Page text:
MacBook Hibernation Weirdness

My new MBP (ML 10.8.2) has an unexpected morning behavior.  Instead of just popping the lid and getting started, I’m now treated to the “wake from hibernation” screen, and it takes a minute or two to get working.
Image of wake up progress bar
Apparently there’s some new power management thing going on,  so it’s time to poke around in the power management settings, if only to understand what’s going on.  You can see all your current power management settings from Terminal using “sudo pmset -g”. You will need to enter your admin password.

Here’s the pmset -g result on my MacBook Pro:
Active Profiles:
Battery Power        -1
AC Power        -1*
Currently in use:
standbydelay         4200
standby              0
womp                 1
sms                  1
hibernatefile        /var/vm/sleepimage
gpuswitch            2
halfdim              1
networkoversleep     0
disksleep            10
sleep                0 (sleep prevented by )
autopoweroffdelay    14400
hibernatemode        3
autopoweroff         1
ttyskeepawake        1
displaysleep         0
acwake               0
lidwake              1

This is all very interesting and worth reading through the man pages (“man pmset”). For my situation, I believe the issue is “autopoweroff” (the man page for pmset is silent on autopoweroff and autopoweroffdelay), which apparently sends the Mac into hibernation, after saving the contents of RAM, after the “autopoweroffdelay”.   The default autopoweroffdelay is 14400 (seconds), which is four hours.  Setting autopoweroff to 0 would turn it off, which I do not think would be desirable.  You want the system to hibernate after a reasonable interval in order to maximize battery power.  But I want more than 4 hours before hibernation, since it takes rather a long time to wake up, especially if you have a bunch of things open when the system sleeps…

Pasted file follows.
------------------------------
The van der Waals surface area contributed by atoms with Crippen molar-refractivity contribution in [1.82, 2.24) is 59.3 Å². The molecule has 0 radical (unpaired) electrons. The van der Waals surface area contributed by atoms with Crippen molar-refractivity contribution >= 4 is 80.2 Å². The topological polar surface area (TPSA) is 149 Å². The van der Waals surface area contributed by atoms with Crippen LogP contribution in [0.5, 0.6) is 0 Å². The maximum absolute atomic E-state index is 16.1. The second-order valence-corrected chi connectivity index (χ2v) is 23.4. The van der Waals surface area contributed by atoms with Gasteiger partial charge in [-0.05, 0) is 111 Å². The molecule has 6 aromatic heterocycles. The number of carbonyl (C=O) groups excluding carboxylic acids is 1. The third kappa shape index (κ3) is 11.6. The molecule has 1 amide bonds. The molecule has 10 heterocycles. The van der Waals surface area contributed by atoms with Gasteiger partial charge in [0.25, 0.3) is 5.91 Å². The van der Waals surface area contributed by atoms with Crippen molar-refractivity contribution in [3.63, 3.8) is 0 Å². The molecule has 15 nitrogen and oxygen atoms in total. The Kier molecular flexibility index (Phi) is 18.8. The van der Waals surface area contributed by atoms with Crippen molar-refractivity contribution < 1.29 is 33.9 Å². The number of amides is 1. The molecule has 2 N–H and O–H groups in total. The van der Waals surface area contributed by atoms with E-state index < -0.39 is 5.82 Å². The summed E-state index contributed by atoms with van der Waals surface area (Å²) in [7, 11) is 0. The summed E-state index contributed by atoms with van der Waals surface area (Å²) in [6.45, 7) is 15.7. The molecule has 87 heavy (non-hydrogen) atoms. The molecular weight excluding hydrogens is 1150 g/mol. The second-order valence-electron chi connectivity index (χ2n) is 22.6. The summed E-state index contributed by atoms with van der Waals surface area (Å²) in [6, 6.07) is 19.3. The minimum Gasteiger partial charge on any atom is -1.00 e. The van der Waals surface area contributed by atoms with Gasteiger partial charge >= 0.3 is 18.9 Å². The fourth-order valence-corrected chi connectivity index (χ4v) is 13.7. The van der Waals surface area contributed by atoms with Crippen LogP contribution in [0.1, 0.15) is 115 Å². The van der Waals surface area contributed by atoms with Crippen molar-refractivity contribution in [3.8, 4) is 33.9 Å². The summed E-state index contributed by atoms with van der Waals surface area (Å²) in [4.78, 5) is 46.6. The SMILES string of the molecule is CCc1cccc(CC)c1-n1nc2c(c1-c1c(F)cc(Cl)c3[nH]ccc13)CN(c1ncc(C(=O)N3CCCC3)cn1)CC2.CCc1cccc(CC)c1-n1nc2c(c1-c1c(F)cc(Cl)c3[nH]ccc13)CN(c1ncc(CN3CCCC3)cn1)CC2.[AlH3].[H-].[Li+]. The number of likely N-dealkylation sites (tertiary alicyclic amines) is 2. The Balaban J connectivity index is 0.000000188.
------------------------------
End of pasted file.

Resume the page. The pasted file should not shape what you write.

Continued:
open apps
I changed my autopoweroffdelay to 12 hours (43200 seconds), so the system will not be in hibernation after I wake up from my own personal slumber, which is somewhat less than 12 hours.  If the system is inactive for more than 12 hours, it will still save the contents of RAM to the hard disc, hibernate, and save battery power. The command from Terminal is “sudo pmset -a autopoweroffdelay 43200”  I tested this with shorter settings for autopoweroffdelay, and confirmed that this addresses the problem. The -a option for pmset applies the settings to both ac and battery operation; you could be more granular if you like.

How to save man pages from Terminal

One would expect it should be easy to save a man page from terminal for review, and it is, but it doesn’t work the way you expect.

I would expect that “man col > col.txt” should save a nice text file in the home directory, but the results are strange:

COL(1)              BSD General Commands Manual            COL(1)

NNAAMMEE
ccooll — filter reverse line feeds from input

SSYYNNOOPPSSIISS
ccooll [--bbffhhppxx] [--ll _n_u_m]

DDEESSCCRRIIPPTTIIOONN
The ccooll utility filters out reverse (and half reverse) line feeds so that
the output is in the correct order with only forward and half forward
line feeds, and replaces white-space characters with tabs where possible.

Similarly, trying to open the man pages using “man col | open -f” dutifully opens the mangled file in TextEdit.

The repeated characters are fossil behaviors from the days when bolding was accomplished by repeatedly backspacing and overprinting characters.  The col utility is the workaround for this behavior. The man for col says:

The col utility filters out reverse (and half reverse) line feeds so that
the output is in the correct order with only forward and half forward
line feeds, and replaces white-space characters with tabs where possible.

And we need to use the -b option :
-b      Do not output any backspaces, printing only the last character
written to each column position.

So to redirect the man file to a text file, use

man col | col -b > col.txt

which pipes ( | ) the man pages to the col utility, without backspaces, and then redirects it to a text file.  To open the man for col in TextEdit, use

man col | col -b | open -f

(The -f option for open sends to the default text editor.)

If you want the man pages as PDF, try:

man -t [your_command_name_here] | open -f -a Preview

This provides a nice looking output that respects the bolding.  The -t option for man formats the output as PostScript; the -a option for open lets you specify the application (Preview).